After Pittsburgh, time to have a conversation about antisemitism today

After Pittsburgh, it seems that the pendulum has swung and Jews fear that America has changed.

By ERIC R MANDEL
November 7, 2018 20:01
A woman bows her head in front of a memorial on October 28, 2018, at the Tree of Life synagogue

A woman bows her head in front of a memorial on October 28, 2018, at the Tree of Life synagogue after a shooting there left 11 people dead in the Squirrel Hill neighborhood of Pittsburgh on October 27. (photo credit: BRENDAN SMIALOWSKI / AFP)

 
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For years I have given talks at universities, professional organizations, churches, and synagogues, and would recite FBI statistics of American hate crimes. Almost all audiences were shocked to learn that in regard to religiously motivated hate crimes, including the most recent 2016 statistics, Jews were targeted more than twice as often as Muslims, and three times as often as blacks. My aim was not to frighten, but rather to educate Americans who seem to believe that due to the lack of reporting on antisemitism – Islamophobia is the predominant threat.

After Pittsburgh, it seems that the pendulum has swung and Jews fear that America has changed. Jewish communal institutions are wondering if they will now have to be armed to the teeth as they are in Europe. But is this simply an overreaction?

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In the aftermath of the Pittsburgh massacre, the media has focused on a report by the Anti-Defamation League (ADL), which cite a 57% increase in antisemitic incidents which news organizations have blamed on US President Donald Trump. But are we dealing with fact or fiction?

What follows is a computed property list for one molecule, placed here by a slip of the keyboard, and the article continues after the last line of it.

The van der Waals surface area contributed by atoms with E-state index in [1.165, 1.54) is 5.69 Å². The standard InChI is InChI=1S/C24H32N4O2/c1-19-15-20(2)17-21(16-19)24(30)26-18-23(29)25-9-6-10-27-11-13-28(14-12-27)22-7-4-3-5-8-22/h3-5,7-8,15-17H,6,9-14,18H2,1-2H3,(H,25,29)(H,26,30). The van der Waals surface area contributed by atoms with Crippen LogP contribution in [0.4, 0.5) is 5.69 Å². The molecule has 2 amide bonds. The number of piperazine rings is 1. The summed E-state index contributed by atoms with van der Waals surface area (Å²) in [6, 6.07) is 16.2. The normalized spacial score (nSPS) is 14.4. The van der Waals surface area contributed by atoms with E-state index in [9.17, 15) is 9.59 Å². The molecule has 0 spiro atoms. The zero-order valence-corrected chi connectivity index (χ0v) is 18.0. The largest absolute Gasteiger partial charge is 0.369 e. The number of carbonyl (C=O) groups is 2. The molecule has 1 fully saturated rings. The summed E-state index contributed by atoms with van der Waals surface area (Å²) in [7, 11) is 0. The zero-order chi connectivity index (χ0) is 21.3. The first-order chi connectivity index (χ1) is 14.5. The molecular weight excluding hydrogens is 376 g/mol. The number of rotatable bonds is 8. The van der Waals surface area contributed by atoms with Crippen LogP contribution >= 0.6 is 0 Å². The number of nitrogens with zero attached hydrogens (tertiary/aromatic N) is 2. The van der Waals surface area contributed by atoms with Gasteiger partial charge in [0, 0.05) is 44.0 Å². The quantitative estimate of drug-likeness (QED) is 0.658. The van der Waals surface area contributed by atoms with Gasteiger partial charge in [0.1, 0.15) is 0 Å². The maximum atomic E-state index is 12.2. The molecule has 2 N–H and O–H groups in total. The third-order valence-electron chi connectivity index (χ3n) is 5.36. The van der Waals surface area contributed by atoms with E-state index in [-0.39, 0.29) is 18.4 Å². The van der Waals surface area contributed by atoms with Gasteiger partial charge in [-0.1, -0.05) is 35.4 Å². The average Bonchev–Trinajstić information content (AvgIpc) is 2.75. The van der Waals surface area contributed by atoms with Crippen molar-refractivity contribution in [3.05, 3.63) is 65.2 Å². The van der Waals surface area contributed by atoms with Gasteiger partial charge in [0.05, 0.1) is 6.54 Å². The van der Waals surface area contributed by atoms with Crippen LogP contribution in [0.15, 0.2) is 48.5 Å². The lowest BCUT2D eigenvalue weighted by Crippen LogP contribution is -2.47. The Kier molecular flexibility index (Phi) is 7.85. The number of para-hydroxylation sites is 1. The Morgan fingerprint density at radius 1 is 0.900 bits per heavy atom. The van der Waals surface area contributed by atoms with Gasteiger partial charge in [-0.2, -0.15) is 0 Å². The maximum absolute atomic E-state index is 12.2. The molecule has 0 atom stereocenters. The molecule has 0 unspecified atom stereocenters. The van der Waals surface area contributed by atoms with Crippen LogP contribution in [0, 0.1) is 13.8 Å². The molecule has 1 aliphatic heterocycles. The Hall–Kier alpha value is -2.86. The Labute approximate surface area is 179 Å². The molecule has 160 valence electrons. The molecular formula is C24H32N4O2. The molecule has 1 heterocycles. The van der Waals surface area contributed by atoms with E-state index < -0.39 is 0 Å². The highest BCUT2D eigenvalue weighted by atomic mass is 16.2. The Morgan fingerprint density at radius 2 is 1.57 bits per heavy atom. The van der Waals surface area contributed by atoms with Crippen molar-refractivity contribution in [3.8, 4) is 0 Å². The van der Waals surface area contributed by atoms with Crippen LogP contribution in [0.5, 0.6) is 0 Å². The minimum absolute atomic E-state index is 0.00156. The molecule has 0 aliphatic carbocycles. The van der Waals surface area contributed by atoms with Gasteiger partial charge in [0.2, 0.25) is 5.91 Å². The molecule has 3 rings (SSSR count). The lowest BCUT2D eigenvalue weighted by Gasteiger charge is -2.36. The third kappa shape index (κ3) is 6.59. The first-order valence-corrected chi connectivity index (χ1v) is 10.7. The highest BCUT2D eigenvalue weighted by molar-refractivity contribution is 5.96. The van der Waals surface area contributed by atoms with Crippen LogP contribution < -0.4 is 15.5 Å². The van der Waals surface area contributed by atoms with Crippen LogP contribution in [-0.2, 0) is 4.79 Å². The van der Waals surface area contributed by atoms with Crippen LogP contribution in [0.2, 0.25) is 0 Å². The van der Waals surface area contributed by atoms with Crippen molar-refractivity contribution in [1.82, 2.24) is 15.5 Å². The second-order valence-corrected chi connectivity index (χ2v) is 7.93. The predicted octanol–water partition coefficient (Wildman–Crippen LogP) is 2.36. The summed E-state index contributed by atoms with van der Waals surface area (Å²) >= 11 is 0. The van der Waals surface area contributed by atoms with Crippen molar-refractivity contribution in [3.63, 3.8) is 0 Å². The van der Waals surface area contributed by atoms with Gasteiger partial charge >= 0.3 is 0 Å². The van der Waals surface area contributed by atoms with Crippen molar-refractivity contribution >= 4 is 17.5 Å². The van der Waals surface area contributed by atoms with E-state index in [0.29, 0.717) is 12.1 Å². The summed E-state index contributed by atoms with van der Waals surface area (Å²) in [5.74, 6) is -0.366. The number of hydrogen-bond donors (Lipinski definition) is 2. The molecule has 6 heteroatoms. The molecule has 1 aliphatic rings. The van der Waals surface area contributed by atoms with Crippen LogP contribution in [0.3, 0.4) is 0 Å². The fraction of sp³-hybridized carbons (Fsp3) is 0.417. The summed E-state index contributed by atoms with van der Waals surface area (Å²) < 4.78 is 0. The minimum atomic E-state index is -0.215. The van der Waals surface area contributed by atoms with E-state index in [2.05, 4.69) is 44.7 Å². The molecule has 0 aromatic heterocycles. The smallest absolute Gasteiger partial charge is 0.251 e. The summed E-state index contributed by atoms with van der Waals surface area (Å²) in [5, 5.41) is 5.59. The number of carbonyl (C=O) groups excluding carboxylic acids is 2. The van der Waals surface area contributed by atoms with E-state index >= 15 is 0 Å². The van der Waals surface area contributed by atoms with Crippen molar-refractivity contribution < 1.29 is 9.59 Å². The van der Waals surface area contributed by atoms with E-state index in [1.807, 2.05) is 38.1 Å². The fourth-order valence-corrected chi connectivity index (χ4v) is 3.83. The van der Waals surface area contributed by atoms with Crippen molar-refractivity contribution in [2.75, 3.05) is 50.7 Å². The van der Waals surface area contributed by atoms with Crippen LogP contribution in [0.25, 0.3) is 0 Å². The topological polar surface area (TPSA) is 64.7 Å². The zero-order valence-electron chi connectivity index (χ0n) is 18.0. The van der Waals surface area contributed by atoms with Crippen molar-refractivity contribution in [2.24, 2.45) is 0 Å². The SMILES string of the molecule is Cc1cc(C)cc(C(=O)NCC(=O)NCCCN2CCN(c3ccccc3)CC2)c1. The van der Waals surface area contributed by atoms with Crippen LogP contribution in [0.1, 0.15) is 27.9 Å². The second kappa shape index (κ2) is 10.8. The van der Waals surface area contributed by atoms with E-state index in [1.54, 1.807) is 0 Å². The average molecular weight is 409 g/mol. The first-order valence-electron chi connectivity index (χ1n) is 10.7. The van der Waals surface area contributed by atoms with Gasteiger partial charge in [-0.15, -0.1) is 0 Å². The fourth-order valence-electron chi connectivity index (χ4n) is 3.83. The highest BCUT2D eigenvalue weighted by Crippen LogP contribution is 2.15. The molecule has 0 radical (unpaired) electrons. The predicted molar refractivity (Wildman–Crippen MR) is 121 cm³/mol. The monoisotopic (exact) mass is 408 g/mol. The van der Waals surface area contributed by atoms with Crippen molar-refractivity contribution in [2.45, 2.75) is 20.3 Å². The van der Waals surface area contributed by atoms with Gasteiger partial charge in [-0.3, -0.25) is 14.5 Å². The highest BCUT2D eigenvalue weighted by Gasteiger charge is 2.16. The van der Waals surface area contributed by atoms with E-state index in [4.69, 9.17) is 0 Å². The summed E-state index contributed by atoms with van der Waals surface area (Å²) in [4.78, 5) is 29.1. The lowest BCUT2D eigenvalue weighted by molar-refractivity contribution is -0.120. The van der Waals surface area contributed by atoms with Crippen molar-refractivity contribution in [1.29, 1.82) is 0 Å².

According to Adam Kirsch in The Wall Street Journal and Jonathan Tobin in the New York Post, this figure is misleading, as the 57% rise was due to threats from a single mentally disturbed Israeli teenager who threatened countless Jewish institutions. Until he was identified as the culprit, the media overwhelmingly blamed white supremacists.

When one removes this disproportionate factor, “antisemitic assaults actually decreased by almost half” in 2017. One act of hate is one too many, but it seems the statistic has been used to advance an agenda that sees right wing hatred of Jews as the only form of antisemitism in America. Far too many use the tragic events to score political points even before the dead were buried. We should fight Nazi right wing antisemitism with all our strength, but it isn’t the most dangerous form of antisemitism in the US, and certainly not in the world.

Despite the fact that around 10-14% of Americans harbor antisemitic views, my impression of my fellow Americans hasn’t changed; they are overwhelmingly tolerant and accepting of Jews of all walks of life.

It is wonderful that so many Jews and gentiles came together for the AJC’s #ShowUpShabbat to show solidarity against antisemitism and hatred against anyone, but America even after the Pittsburgh massacre is still the safest place for a Jew living in the Diaspora anytime in the last 2000 years. Assimilation and intermarriage are far greater threats to Jews in the US than antisemitism.
We first need to understand contemporary antisemitism in all its forms, and not allow Pittsburgh to completely define today’s antisemitic challenges. We need to ask; does everyone stand against all forms of antisemitism, or only against the sickness from the neo-Nazi radical right?

WHAT IS antisemitism in 2018?

Antisemitism is hatred of Jews. Despite the tragedy of Pittsburgh, the worst incident of antisemitic violence in America to date, it is dwarfed in magnitude by hatred of Jews throughout the world, which is found in almost every Islamic society. Classic European antisemitism as well as anti-Zionism are alive and well in almost every Muslim capital in the world, yet Jews in America choose to ignore it.